Writing is the worst thing in the world, except when it’s the best thing in the world.
Do you want to write? Of course not. Nobody does. You want to be a writer. Here’s some advice that won’t help you…unless it does.
1. Don’t Take Criticism Personally. No, Wait. ALWAYS Take Criticism Personally.
Every writer knows that criticism is important and that you should never take it personally.
Someone looked at the words you personally selected, the sentences you crafted just the way you like, the plot you poured your heart and soul into, and then said, “I disagree with the choices you made, and by extension, everything you value and believe in.” Criticism is the ONLY thing you should take personally.
Ridding yourself of emotion isn’t a stairstep to success. Look at the great writers, and you know what they have in common? Crippling depression. Not taking things personally is for people who work customer service. Writing is supposed to be like this:
Of course, you still have to listen to the criticism. Because most of the time, they’re right. You are young and stupid, and don’t know what you’re doing. But just because they’re right, it doesn’t mean you have to grin and bear it. Let the emotions churn within you. Feel the sting of embarrassment. Embrace the rage of jealousy. Swear upon the old gods and new that “Oh yeah? Well, I’ll show you!” Because hurt feelings are fuel for change. Taking things personally is the only reason anybody ever improves at anything.
2. Don’t Edit Until You’re Done…Unless You Really Need To
As a young writer, you may have the tendency to edit and re-edit your work in a pointless pursuit of unattainable perfection. So most older writers tell you to not edit your work at all until you’ve finished your first draft.
And I suppose that works for some people. And if you can just put all your past mistakes out of your mind and keep writing, that’s great.
But if you’re a normal human being, there are going to be mistakes you’ve made that just nag at you. And sometimes they’re as easy to fix as adding a comma or changing the weather. Changing the weather in your book, I mean, not in real life.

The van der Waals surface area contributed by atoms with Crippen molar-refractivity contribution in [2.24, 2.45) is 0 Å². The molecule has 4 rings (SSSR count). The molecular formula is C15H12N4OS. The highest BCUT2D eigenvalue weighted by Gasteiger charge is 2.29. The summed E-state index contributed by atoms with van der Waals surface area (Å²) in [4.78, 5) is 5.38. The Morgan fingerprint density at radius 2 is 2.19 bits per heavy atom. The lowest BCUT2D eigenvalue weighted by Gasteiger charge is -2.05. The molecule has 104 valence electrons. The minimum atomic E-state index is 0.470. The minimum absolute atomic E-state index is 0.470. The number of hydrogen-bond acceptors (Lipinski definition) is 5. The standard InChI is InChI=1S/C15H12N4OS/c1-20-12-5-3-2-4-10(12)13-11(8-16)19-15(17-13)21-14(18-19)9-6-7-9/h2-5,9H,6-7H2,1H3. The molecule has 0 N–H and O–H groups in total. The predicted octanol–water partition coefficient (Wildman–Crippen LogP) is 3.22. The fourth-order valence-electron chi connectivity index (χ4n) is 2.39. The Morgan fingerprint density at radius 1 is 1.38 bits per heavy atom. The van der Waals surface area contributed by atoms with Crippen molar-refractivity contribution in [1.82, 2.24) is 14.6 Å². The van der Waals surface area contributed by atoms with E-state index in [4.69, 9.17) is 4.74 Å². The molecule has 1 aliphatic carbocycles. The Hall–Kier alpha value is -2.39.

And if you never fix any of those mistakes, they start to build up in your mind, until you’re overwhelmed by all the problems with your book. If it’s so full of holes, why even finish it?
So if you know how to fix something, go back and do it. And then say, “Wow, I was so stupid when I wrote this, but look how much smarter I am now! Just imagine how much smarter I’ll be the next time I edit!”
And, like gangrene, small problems can lead to big problems if left untreated. A poor character decision at the start of your novel can throw the whole plot out of whack, and changing it after the fact is like trying to relay a cross-country railroad track.
3. Write On A Schedule…A Chaotic Schedule That Is Always Changing
Some writers affectionately refer to their work-in-progress as “my baby”. Why? Because the love and care you lavish on it will one day be returned to you when it matures?
No, because it wakes you up in the middle of the night and won’t stop screaming until you feed it. And when you want to show it off to your friends, all it wants to do is poop its pants.
Books, like babies, are no respecter of schedules. Inspiration strikes at 2 a.m. when you have a meeting the next morning, and dries up as soon as you have a few hours of free time. The final clue for your serial killer murder mystery pops into your head just when you’ve gotten to the furious kissing part of your dinner date and ruins the mood for everybody.